Dallas football fans are looking forward to seeing the return of the 2026 World Cup

DALLAS – The Lone Star State will have two host cities for the 2026 FIFA World Cup, which will generate a lot of excitement for what awaits Dallas in Houston in the coming years.

For Gilbert Aguilar, he reaffirms that there are many football fans in the North Texas region.

“We’re going to have a chance to show the rest of the world that we’re football fans too,” Aguilar said.

The last time Dallas hosted World Cup games was in 1994. Six games were held at Cotton Bowl Stadium in Fair Park.

It was that World Cup where Aguilar fell in love with the sport. Aguilar says that when he went to the games with his family, he saw the “passion, the parade, the drums, all those things, and I was mesmerized like, ‘Wow, this is really something.'”

Gilbert Aguilar with his memories of the World Cup matches. (New Spectrum 1)

Nearly thirty years later, Aguilar collected a series of memories of American football. During that time, he attended countless U.S. men’s and women’s soccer games, traveled the world, and joined the American Outlaws, a group of fans of the United States men’s and women’s national teams.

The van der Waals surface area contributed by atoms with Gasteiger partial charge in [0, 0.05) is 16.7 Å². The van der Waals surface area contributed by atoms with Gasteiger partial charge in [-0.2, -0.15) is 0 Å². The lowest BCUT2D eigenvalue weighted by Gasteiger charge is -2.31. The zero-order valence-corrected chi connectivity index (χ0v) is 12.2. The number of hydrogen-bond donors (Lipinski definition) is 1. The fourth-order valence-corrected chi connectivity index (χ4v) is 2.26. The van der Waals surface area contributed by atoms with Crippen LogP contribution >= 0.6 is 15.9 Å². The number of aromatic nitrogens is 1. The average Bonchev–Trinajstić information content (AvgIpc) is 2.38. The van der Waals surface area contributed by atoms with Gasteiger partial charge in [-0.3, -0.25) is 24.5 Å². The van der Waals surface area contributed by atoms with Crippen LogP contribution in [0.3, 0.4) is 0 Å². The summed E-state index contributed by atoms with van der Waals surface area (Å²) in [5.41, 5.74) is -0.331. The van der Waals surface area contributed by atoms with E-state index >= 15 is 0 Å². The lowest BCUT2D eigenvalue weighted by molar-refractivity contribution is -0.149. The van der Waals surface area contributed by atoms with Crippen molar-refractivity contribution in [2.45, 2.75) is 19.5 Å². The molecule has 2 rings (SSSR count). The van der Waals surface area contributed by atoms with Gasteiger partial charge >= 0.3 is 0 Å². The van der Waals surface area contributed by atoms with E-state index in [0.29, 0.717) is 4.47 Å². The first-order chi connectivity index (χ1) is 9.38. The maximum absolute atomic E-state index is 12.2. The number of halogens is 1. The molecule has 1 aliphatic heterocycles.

“Here are the actual tickets I used when we went to the World Cup in 1994,” Aguilar said, pointing to each ticket that was pinned to a board.

1994 entries by Gilbert Aguilar. (Spectrum News 1)

It is this love and passion that forced Aguilar to take his grandson, Caleb, to the AT&T Discovery District on June 16, to learn that Dallas would be the headquarters in 2026.

Officials at FC Dallas and Host City Bid say the parties could bring in nearly $ 400 million in revenue to DFW. They also predict that it will generate thousands of jobs.

However, Professor Michael Davis, an economics expert at Southern Methodist University, says such projections are historically inflated.

“It’s fun to have. We should be happy to get them, but we shouldn’t expect them to make a lot of economic difference one way or the other,” Davis said.

Davis says he has read numerous research papers showing that the fiscal impact of a World Cup is usually minimal or temporary.

“You just don’t see any long-term impact on the data,” Davis noted.

Aguilar believes the 2026 World Cup will help football culture grow to new heights in Texas.

“If you have the opportunity to go and watch a World Cup match, do it. You will thank me later,” said Aguilar.

A piece of advice that Aguilar plans to take for himself. Although the success of the USMNT will be in the air in 2026, Aguilar knows that he and his family will be on the stands cheering them on.

Dallas football fans are looking forward to seeing the return of the 2026 World Cup

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